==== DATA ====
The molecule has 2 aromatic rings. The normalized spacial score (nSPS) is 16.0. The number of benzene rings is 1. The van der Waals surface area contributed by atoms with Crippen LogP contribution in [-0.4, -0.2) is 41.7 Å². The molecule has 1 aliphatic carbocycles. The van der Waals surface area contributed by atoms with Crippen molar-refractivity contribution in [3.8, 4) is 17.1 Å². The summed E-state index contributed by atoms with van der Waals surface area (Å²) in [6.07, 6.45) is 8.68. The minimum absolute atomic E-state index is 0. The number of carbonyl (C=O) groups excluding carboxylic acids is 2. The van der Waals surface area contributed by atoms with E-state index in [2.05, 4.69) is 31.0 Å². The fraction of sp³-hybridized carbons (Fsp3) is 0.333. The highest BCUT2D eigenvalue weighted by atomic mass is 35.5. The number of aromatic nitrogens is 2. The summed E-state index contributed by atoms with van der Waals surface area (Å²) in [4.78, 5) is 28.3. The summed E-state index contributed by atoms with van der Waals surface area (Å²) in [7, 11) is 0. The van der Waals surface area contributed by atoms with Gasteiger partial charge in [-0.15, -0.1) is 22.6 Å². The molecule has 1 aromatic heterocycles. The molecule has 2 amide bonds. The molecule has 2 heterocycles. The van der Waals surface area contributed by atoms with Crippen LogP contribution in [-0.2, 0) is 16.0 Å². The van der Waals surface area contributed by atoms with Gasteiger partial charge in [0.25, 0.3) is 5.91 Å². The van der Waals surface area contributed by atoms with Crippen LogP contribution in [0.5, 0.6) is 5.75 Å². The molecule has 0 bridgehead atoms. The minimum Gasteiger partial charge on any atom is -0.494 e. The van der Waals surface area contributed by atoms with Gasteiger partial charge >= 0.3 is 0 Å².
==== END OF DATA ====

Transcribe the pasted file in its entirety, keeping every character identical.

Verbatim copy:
The molecule has 2 aromatic rings. The normalized spacial score (nSPS) is 16.0. The number of benzene rings is 1. The van der Waals surface area contributed by atoms with Crippen LogP contribution in [-0.4, -0.2) is 41.7 Å². The molecule has 1 aliphatic carbocycles. The van der Waals surface area contributed by atoms with Crippen molar-refractivity contribution in [3.8, 4) is 17.1 Å². The summed E-state index contributed by atoms with van der Waals surface area (Å²) in [6.07, 6.45) is 8.68. The minimum absolute atomic E-state index is 0. The number of carbonyl (C=O) groups excluding carboxylic acids is 2. The van der Waals surface area contributed by atoms with E-state index in [2.05, 4.69) is 31.0 Å². The fraction of sp³-hybridized carbons (Fsp3) is 0.333. The highest BCUT2D eigenvalue weighted by atomic mass is 35.5. The number of aromatic nitrogens is 2. The summed E-state index contributed by atoms with van der Waals surface area (Å²) in [4.78, 5) is 28.3. The summed E-state index contributed by atoms with van der Waals surface area (Å²) in [7, 11) is 0. The van der Waals surface area contributed by atoms with Gasteiger partial charge in [-0.15, -0.1) is 22.6 Å². The molecule has 1 aromatic heterocycles. The molecule has 2 amide bonds. The molecule has 2 heterocycles. The van der Waals surface area contributed by atoms with Crippen LogP contribution in [-0.2, 0) is 16.0 Å². The van der Waals surface area contributed by atoms with Gasteiger partial charge in [0.25, 0.3) is 5.91 Å². The van der Waals surface area contributed by atoms with Crippen LogP contribution in [0.5, 0.6) is 5.75 Å². The molecule has 0 bridgehead atoms. The minimum Gasteiger partial charge on any atom is -0.494 e. The van der Waals surface area contributed by atoms with Gasteiger partial charge >= 0.3 is 0 Å².